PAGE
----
Does the Print Matter in the Digital Era?

There’s been much talk lately about the demise of the photographic print and the rise of its would-be replacement, the electronically presented digital image. Some will tell you that the battle is already over and that soon there will be no printing and no prints. After all, they say, we already view most of our photographs on laptops, tablets, or, lordy-me, our smart phone screens.  I’ll admit that back-lit, digital photographs viewed on today’s lcd screens are stunning, but I’m not ready to write the obit for the traditional photographic print.

Although the trans-illuminated image and the photographic print each inform and communicate, they affect us in fundamentally different ways. The electronic image is powerful but transitory, depending on electrical charges to exist. It’s elusive, like a dream that’s gone when we awaken. On the other hand, the photographic print is tangible and persistent. We can feel it’s solidity, sense it’s presence. It is there when we want it, accessible as long as there is light. Each serves different purposes–one represents art, the other is art.

Prints are a feast for our senses, whether framed, jewel-like, behind glass, or available to hold and touch from their folders and boxes. I love the way they feel in my hands, their weight and texture. I even enjoy their signature scents. It’s good that they’re still there when I walk in a room and look up at the wall. I also like knowing that I am looking at the image the way the artist wanted me to see it. I just feel more connected to prints than I do to the digital images that appear and disappear on my computer screen.

Nevertheless, digital images on my lcd screen are indispensable to my work. I use digital imaging both for the creation and representation of my artwork. I know that these electronic images are not the actual art, but rather the processing tools for the finished pieces, my  prints. And it is deeply satisfying to express my feelings and thoughts using this technology to create real and enduring artifacts. I keep clear the distinction between digital image and print, not confusing one for the other.

I love the fact that these digital images do become tangible–appearing in a book, a folio, or a frame–for us to see, hold and touch. And, over time, the enduring presence of a tangible print on our wall, will grow with us in a way that a fleeting image can’t.

So, the next time you reach into your wallet to fish out that precious photo of someone you love, be glad that we still have and can make photographs on paper. It’s a tradition that isn’t going to go away anytime soon!

18 comments on “Does the Print Matter in the Digital Era?

  1. I agree totally.
    I would add that I don’t hear people saying that collectors of fine art are satisfied with just looking at digital image of a painting. I doubt that it will be very long before artists will be able to produce canvas size works digitally — maybe even with a paintbrush. I do think that those who are serious about their art will want something different, the original or that which they can feel. It is one thing to have your family photos on a rotating digital screen and another to be satisfied with viewing Ansel Adams work on an LCD screen.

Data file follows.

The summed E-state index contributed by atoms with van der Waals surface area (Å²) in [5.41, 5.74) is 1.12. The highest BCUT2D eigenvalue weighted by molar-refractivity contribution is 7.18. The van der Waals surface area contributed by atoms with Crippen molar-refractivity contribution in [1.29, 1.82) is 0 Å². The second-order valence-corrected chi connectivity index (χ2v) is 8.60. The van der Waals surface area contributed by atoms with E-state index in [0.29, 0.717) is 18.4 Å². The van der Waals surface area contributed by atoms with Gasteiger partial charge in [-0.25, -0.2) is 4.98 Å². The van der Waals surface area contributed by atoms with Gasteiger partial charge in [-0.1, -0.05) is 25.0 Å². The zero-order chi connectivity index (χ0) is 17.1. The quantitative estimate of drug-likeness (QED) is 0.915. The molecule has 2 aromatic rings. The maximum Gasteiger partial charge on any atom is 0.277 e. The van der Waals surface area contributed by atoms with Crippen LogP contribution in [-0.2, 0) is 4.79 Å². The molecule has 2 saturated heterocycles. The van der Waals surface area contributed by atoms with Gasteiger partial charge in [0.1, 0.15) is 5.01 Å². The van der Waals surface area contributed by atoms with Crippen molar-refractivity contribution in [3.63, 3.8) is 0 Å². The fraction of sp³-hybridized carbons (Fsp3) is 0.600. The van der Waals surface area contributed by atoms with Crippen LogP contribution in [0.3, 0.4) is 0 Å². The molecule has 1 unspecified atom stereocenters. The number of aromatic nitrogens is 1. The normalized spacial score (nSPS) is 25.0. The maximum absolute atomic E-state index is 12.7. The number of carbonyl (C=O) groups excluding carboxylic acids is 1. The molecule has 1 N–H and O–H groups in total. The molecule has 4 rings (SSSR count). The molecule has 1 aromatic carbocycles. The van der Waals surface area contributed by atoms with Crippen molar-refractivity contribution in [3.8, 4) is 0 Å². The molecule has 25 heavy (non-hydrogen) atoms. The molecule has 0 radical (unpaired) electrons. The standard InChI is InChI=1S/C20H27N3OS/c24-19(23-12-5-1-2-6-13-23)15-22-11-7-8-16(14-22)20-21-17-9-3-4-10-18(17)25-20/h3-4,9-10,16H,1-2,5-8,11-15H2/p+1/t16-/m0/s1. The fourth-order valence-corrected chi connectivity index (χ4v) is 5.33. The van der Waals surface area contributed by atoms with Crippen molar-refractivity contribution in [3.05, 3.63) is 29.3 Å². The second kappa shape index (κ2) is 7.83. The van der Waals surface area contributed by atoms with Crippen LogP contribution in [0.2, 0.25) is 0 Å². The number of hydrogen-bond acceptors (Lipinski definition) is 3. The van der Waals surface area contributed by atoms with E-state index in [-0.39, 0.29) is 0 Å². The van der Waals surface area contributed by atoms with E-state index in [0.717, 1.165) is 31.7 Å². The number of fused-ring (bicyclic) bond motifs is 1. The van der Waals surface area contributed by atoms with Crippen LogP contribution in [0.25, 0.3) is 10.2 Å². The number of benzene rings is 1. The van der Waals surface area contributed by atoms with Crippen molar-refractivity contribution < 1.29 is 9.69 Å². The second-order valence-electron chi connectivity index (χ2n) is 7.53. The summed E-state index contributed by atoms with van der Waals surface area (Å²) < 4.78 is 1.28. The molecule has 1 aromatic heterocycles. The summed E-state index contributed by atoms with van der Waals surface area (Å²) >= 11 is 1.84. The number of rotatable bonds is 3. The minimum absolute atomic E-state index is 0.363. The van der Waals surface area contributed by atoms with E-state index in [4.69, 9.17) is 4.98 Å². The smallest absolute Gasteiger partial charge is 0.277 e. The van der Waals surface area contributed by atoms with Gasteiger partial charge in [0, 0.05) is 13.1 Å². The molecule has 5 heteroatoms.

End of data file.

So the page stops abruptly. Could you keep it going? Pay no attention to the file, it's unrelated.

2. I can’t ever see the print going away completely. I like the idea that even if I have no electricity I can still see my art on the walls. Technology is a wonderful thing, but it’s a two edged sword. If it’s not working for some reason, we’ve got nothing.

  3. Reblogged this on JKFrancis Photography Blog and commented:
    I couldn’t agree more with Marty Knapp has written and that’s why I decided to share his article. Prints will never go away completely. They look and feel different from digital and they don’t depend on electricity to be able to enjoy them. Let me know what you think. Prints. Dead or Alive?

  4. I agree that back-lighted digital prints are stunning and I love to look at them. However to me the art of matching ink, paper and technique on a printed image is equally as impressive. I print many of my favorite images and display them in my Whistlestop office for all to see. I print them on 11 x 17 stock and just tack them to the wall. They evoke commentary and discussion. But most importantly I like to carry around one or two of my latest 7 x 10.5 favorites to show when someone asks what I been up to. Yes, I could pull out the iPad but the ability to hold the photo and to only look at and study one image has a lot of merit versus sliding through 20 images on an iPad in 15 seconds. So I also print!

  5. Not to bash what you have so eloquently stated, but I would like to represent the other side of the story. What you might not realize, Marty, is that most of us, no matter how hard we work or how good our work is, do not have a gallery in which to sell our work. We heavily rely on the internet to show and offer our prints for (the rare) sale. Yes, I could print all of my work, but then what would I do with those prints?

    Oh, I have a nice 13″ pigment printer that sits idle most of the year until it is time to get some prints ready for the Marin County Fair. This last July I was asked to show 44 of my prints at the Mill Valley Library–a first for me (and I actually sold some prints), and I’ve gotten some great publicity recently, but otherwise nobody is going to buy my work unless they know who I am. That is why the internet and JPEGs are so important to me–gets my work out to people so they can easily see it. After all, online, “the price is right”.